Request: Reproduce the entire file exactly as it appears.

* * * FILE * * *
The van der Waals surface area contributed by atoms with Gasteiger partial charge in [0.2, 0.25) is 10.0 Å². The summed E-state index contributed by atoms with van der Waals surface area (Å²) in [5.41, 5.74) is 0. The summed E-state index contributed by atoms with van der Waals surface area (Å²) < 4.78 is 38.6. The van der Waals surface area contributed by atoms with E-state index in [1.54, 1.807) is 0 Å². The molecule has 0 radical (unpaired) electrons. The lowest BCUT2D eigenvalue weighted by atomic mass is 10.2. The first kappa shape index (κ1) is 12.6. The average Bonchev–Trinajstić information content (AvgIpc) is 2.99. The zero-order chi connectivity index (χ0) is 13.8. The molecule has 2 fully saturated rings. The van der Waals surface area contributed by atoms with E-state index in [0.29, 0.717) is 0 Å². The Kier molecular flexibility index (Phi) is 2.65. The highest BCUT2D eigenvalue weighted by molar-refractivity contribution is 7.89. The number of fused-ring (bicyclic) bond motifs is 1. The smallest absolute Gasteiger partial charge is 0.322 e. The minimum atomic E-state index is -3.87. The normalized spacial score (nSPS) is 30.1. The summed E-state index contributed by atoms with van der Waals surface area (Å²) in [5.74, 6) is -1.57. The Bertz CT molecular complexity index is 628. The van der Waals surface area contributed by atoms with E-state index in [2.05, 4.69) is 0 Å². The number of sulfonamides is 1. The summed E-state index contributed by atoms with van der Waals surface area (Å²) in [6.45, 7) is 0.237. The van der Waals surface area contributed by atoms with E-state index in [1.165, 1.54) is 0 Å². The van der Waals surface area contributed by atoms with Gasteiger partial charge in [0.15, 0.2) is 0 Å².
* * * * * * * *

The van der Waals surface area contributed by atoms with Gasteiger partial charge in [0.2, 0.25) is 10.0 Å². The summed E-state index contributed by atoms with van der Waals surface area (Å²) in [5.41, 5.74) is 0. The summed E-state index contributed by atoms with van der Waals surface area (Å²) < 4.78 is 38.6. The van der Waals surface area contributed by atoms with E-state index in [1.54, 1.807) is 0 Å². The molecule has 0 radical (unpaired) electrons. The lowest BCUT2D eigenvalue weighted by atomic mass is 10.2. The first kappa shape index (κ1) is 12.6. The average Bonchev–Trinajstić information content (AvgIpc) is 2.99. The zero-order chi connectivity index (χ0) is 13.8. The molecule has 2 fully saturated rings. The van der Waals surface area contributed by atoms with E-state index in [0.29, 0.717) is 0 Å². The Kier molecular flexibility index (Phi) is 2.65. The highest BCUT2D eigenvalue weighted by molar-refractivity contribution is 7.89. The number of fused-ring (bicyclic) bond motifs is 1. The smallest absolute Gasteiger partial charge is 0.322 e. The minimum atomic E-state index is -3.87. The normalized spacial score (nSPS) is 30.1. The summed E-state index contributed by atoms with van der Waals surface area (Å²) in [5.74, 6) is -1.57. The Bertz CT molecular complexity index is 628. The van der Waals surface area contributed by atoms with E-state index in [2.05, 4.69) is 0 Å². The number of sulfonamides is 1. The summed E-state index contributed by atoms with van der Waals surface area (Å²) in [6.45, 7) is 0.237. The van der Waals surface area contributed by atoms with E-state index in [1.165, 1.54) is 0 Å². The van der Waals surface area contributed by atoms with Gasteiger partial charge in [0.15, 0.2) is 0 Å².